.. ss. These factors are connected to the work undertaken, they involve the environment. They serve to protect dissatisfaction. Another two factor act to motivate employees to their full potential.
These are related the contents of the jobs carried out, these are motivational or growth factors. The strength of these factors will affect whether people are satisfied and not satisfied but not dissatisfaction. The Hygiene factors of Frederick Hertzberg can be related to Abraham Maslow’s hierarchy of needs, which is talked about below. The lower needs of Abraham Maslow’s can be related to Frederick Hertzberg’s hygiene factors is listed below: – Proper compliance with these factors should partially ensure employees do not get dissatisfied. However other factors will have to be implemented to improve motivation.
In order for employers to achieve efficiently must pay attention to the motivators and growth factors. Abraham Maslow Maslow in the year of 1954 suggested that human needs operated at stages such as basic needs which including food or hunger and advanced needs which include self development and fulfilment. Part of Maslow’s argument was that employees try to satisfy the lowest needs of the hierarchy first. The basic need of people may include food and hunger. It is only after these needs have been meet that they will move up to needs such as self-esteem and self-realization. One of the reported problems quite early was the supposed rigid ness of the hierarchy. Research conducted afterwards indicated that people did not satisfy their needs in the systematic method, which Maslow designed.
Alderfer later developed Maslow’s work. Who after further study devised his ERG theory of motivation. Instead of a hierarchy Alderfer suggested a continuum with three sets of needs instead of five. Existence Relatedness Growth Growth responds to the higher needs indicated on Maslow’s hierarchy of needs, Existence to the lower needs and Relatedness to social needs. Much of the critic problems with Maslow’s Hierarchy were its rigid ness so Alderfer allowed for two sets of needs to be dealt with at the same time.
(The Hawthorne Experiments) Elton Mayo The Studies “The Hawthorne Studies (or experiments) were conducted from 1927 to 1932 at the Western Electric Hawthorne Works in Chicago, where Harvard Business School professor Elton Mayo examined productivity and work conditions. The studies grew out of preliminary experiments at the plant from 1924 to 1927 on the effect of light on productivity. Those experiments showed no clear connection between productivity and the amount of illumination but researchers began to wonder what kind of changes would influence output”. It was in the 1930’s when Elton Mayo studied the results of experiments involving exposing women to different conditions to see how their motivation was effected. The results, which he found, were astonishing.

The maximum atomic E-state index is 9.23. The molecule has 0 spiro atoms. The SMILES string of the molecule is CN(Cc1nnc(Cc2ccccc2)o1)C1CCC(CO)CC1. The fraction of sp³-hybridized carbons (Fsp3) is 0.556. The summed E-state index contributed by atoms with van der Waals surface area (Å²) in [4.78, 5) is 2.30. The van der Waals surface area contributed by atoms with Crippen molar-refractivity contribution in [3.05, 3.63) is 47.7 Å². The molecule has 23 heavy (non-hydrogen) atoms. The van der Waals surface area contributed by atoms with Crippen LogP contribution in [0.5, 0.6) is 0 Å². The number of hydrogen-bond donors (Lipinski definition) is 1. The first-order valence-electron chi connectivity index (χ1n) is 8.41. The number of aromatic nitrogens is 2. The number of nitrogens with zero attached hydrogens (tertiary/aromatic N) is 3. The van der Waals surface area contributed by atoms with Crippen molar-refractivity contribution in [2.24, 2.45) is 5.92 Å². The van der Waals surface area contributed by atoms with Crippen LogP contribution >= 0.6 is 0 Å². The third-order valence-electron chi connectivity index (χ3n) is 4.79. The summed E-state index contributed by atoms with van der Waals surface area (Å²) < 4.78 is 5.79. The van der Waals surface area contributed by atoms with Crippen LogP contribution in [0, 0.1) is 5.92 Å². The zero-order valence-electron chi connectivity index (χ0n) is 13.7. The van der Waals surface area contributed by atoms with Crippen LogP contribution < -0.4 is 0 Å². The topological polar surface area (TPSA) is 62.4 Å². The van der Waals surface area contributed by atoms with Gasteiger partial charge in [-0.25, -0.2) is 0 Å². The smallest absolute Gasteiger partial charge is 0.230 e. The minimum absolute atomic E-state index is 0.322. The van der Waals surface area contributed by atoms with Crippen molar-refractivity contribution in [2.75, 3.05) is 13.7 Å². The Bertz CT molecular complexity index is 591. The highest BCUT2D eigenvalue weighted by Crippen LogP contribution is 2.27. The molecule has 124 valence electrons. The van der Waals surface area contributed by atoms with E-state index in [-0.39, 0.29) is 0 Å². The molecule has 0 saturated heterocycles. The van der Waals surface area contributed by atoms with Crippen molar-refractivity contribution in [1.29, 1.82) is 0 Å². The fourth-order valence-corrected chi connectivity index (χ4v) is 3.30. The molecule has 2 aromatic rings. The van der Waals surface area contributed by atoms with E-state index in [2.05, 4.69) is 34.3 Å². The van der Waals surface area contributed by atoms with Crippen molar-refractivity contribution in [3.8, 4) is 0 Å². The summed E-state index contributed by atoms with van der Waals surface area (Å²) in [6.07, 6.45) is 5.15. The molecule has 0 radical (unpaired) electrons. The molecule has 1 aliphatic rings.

One set of women was given more breaks and flexible working hours, the output rose dramatically. Then the breaks were taken away and rigid hours were reinstalled the effect was that out rose dramatically again. After studying the results and talking to the women Elton Mayo concluded that the women were happy because they felt needed and lighting and breaks were only a small factor. It was also concluded that because they felt they were important they worked hard and this was the main motivator. The majority of the workers in the Hawthorne Experiment also suggested that when they were working together they had Team Spirit and this was as important as in Sport”.
It was furthermore stated that working in a team gave each of the member’s personal pride and self-esteem. However in similar experiment similar to the Hawthorne Experiment staff stated that “steady work (61%) and steady wages (28%)” were important factors. In relation to Maslow’s hierarchy of needs, this shows that the middle needs only have to be met in some cases e.g. telephone operators. Summary of motivation Motivation is a force that drives people to do things. Employees are normally motivated to achieve their needs, whatever they may include. The needs, which workers may want to achieve, are: Crucial needs – Food.
Water etc Community needs – A secure job reasonable pay etc Fulfilment needs – Pride, to belong etc The low level needs of employees are usually meet within the social interactions. The middle level needs are usually met by job security and usually increase motivation slightly if increased. I f reduced below a satisfactory level then motivation has a possibility of dropping below critical levels. Higher levels are generally part of the self-development sector and ultimate satisfaction (becoming the top in your field position or experience). Performance > Reward or Punishment (Employees of a company will be motivated if they associate certain incentives with an activity of work) The Step Ladder of Needs So far I have talked about the answers, which I received from my questionnaires and related my findings so the motivational theorists, which can be seen above. However the need and levels even motivational theories as a whole can be applied to one job at a high or low level.
The Jobs that exist in the Partnership of Andrew and Robertson’s are listed below. I am going to talk about each one and state at which level in motivational theorists charts they are and what their needs and wants are according to their financial, emotional and physical needs. PA – Personal Assistant Property Manager Finance Manager Accountant Clerk Office Assistant However first I am going to look at some of the key roles held by People in organisations. Although the term ‘management’ is commonly associated with business we find managers in all kinds of organisations. Indeed, wherever there is a need for People to work together for commons purpose ‘managers’ are needed to co?ordinate the inputs of people, materials.